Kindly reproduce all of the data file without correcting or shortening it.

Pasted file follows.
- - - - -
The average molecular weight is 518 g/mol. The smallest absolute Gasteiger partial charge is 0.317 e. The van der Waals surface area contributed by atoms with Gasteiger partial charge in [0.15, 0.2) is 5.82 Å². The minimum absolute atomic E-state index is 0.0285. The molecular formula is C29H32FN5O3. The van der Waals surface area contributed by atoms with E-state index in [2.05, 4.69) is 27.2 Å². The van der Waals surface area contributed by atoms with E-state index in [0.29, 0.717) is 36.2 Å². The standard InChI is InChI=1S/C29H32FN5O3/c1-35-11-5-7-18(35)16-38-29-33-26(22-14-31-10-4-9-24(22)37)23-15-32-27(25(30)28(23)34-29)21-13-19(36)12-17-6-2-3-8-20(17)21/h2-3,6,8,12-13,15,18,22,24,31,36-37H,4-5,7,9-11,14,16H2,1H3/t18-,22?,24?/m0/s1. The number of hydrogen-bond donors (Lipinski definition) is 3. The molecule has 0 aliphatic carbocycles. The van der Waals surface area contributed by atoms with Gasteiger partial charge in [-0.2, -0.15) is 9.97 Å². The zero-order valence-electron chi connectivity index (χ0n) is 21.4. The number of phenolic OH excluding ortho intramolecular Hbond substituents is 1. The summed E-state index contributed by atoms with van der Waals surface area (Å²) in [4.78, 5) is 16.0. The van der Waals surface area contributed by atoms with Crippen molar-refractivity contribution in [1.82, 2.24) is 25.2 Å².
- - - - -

The average molecular weight is 518 g/mol. The smallest absolute Gasteiger partial charge is 0.317 e. The van der Waals surface area contributed by atoms with Gasteiger partial charge in [0.15, 0.2) is 5.82 Å². The minimum absolute atomic E-state index is 0.0285. The molecular formula is C29H32FN5O3. The van der Waals surface area contributed by atoms with E-state index in [2.05, 4.69) is 27.2 Å². The van der Waals surface area contributed by atoms with E-state index in [0.29, 0.717) is 36.2 Å². The standard InChI is InChI=1S/C29H32FN5O3/c1-35-11-5-7-18(35)16-38-29-33-26(22-14-31-10-4-9-24(22)37)23-15-32-27(25(30)28(23)34-29)21-13-19(36)12-17-6-2-3-8-20(17)21/h2-3,6,8,12-13,15,18,22,24,31,36-37H,4-5,7,9-11,14,16H2,1H3/t18-,22?,24?/m0/s1. The number of hydrogen-bond donors (Lipinski definition) is 3. The molecule has 0 aliphatic carbocycles. The van der Waals surface area contributed by atoms with Gasteiger partial charge in [-0.2, -0.15) is 9.97 Å². The zero-order valence-electron chi connectivity index (χ0n) is 21.4. The number of phenolic OH excluding ortho intramolecular Hbond substituents is 1. The summed E-state index contributed by atoms with van der Waals surface area (Å²) in [4.78, 5) is 16.0. The van der Waals surface area contributed by atoms with Crippen molar-refractivity contribution in [1.82, 2.24) is 25.2 Å².